Mechanical Engineering Laboratory Work is a one-year practical training course for third year students. The laboratory work allows them to acquire first-hand experience of what they have learned in lectures, in turn deepening their understanding of the phenomena, and allowing them to polish the grasp of engineering that they need to design and produce mechanical systems. The laboratory work covers topics such as experiments on power generation by engines, measuring the temperature of combustion flames, the processing of microelectromechanical system (MEMS) devices that can also be used in smartphones, experiments to stretch and break down metals, and the analysis of the oscillation of springs. In the laboratory work, students have the opportunity to learn from faculty members with expertise in various specialist fields who share with them the knowledge and measurement and analysis techniques that they have cultivated in their research up until that point. Students are also able to acquire the skills they need to pursue their graduation research projects, such as methods of creating drawings and graphs that communicate the results of experiments in easily comprehensible formats and observation methods for appropriately interpreting experiment data and assigning it significance.

Measuring the temperature of combustion flames Tension tests on metallic materials

Advanced research pursued by the program

Investigating turbulent transport phenomena and applying them to the development of energy machinery

Professor
Koji Matsubara

In many cases, the flow of the water and air around us is a turbulent flow with an irregular vortex. By estimating the turbulence that will be generated inside a machine and controlling it skillfully, it is possible to improve performance and apply it for purposes such as the development of new machinery that utilizes natural energy (Figure 1).
In our laboratory, we apply numerical simulations and visualization using high performance computers that have developed rapidly in recent years, with the aim of ascertaining the movement of the turbulence in detail and clarifying the phenomena. Figure 2 is an example of numerical simulation of the heat and flow inside a device that atomizes oil into fine mist and makes it combust. In this device, not only the atomization of the oil, but also its evaporation, mixture with oxygen, and combustion occurs in the turbulence, creating a multiphase flow with chemical reactions and phase changes. With the recent developments in computers and software, it has become possible to calculate such complex phenomena easily in short periods of time. We are applying such simulation and visualization techniques to pursue the development of gas turbine generators using natural energy, as shown in Figure 1. We are also collaborating with representatives from corporations and research institutes to expand its application to small jet engines such as those shown in Figure 2. By researching the basic phenomena regarding flow and the movement of heat in detail, we are able to devise concepts that can be used to develop new machinery. We provide careful instruction to students to ensure that they learn the basic science of flow and heat.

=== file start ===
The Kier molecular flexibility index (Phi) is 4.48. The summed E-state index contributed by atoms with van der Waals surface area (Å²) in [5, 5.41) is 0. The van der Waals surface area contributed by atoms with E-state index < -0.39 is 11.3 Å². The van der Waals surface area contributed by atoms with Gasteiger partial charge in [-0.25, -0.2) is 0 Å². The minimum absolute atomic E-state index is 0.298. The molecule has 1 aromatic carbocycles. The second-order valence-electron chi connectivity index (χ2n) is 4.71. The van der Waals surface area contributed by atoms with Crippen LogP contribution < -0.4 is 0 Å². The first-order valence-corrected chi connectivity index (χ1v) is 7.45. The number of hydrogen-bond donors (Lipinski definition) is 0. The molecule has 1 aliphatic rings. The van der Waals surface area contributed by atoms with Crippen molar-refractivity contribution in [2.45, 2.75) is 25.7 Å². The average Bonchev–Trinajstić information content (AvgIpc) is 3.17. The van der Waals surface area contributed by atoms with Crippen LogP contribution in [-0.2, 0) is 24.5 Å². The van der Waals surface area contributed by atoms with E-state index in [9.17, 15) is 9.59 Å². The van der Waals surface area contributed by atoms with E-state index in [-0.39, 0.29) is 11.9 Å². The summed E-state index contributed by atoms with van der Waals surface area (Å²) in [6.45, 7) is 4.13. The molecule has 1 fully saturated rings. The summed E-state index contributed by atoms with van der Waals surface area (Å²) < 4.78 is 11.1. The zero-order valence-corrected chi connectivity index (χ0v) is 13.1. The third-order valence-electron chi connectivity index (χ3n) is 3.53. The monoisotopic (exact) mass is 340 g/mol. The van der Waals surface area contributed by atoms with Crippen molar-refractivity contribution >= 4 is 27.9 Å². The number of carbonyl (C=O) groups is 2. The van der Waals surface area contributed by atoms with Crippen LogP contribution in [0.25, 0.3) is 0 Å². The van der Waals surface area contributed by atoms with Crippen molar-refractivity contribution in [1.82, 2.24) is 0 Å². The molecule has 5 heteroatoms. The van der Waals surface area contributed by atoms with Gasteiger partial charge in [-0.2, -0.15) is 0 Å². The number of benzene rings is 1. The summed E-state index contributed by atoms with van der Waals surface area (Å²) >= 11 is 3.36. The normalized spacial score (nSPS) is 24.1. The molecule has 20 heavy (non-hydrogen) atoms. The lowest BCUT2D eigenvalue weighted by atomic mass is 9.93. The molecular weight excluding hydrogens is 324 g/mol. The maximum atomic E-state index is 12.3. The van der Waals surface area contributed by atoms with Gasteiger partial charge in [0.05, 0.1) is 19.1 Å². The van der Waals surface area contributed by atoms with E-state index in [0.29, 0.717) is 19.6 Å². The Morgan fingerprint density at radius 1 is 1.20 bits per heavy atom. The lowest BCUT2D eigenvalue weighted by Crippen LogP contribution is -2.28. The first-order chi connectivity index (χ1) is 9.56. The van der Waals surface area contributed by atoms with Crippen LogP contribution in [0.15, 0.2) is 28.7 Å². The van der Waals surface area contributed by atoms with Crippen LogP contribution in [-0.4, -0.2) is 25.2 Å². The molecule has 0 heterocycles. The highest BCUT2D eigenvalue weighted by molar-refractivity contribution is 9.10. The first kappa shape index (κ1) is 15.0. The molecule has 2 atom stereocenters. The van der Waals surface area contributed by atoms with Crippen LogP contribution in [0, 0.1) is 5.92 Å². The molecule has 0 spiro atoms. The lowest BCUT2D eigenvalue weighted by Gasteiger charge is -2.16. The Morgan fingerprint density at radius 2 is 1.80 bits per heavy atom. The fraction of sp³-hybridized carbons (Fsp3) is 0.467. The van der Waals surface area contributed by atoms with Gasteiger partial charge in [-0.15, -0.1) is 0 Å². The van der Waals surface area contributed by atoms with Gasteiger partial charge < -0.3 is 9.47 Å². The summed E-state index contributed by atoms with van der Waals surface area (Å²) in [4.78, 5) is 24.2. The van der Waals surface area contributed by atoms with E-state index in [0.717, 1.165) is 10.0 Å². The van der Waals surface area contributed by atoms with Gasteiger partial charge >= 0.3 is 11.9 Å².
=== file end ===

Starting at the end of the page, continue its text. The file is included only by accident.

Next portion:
Figure 1. Prototype of a gas turbine generator using natural energy.
Figure 2. Simulation of the thermal flow of a combustor

Licenses and qualifications that can be acquired

Licenses

  • First class upper secondary school teacher's license (industry)

Qualifications

  • First class chief boiler/turbine engineer’s license (can be acquired with six years practical experience)
  • Associate professional engineer (JABEE accreditation), etc

Employment paths

*The information provided here refers to students’ employment paths for the department prior to reorganization.

Career paths after graduation

Students who complete the program of education and graduate from the Mechanical Engineering Program receive a national qualification as an “associate professional engineer.” This is due to the fact that its program of education is accredited by the Japan Accreditation Board for Engineering Education (JABEE), and it guarantees graduates opportunities to play significant roles in society as technical experts following their graduation. While it is said that it is currently difficult to find employment, we receive more potential job opportunities from companies than there are students. Along with recent technological advances, there are also an increasing number of students who choose to receive more advanced education by going on to study in master’s programs—around 70% of students continue on to further study. In the case of those who seek to become technical experts, there are many companies that consider that an undergraduate education in engineering requires six years of study (including the master’s program), and there is a growing tendency for employers to prioritize employing students who have completed a graduate school program.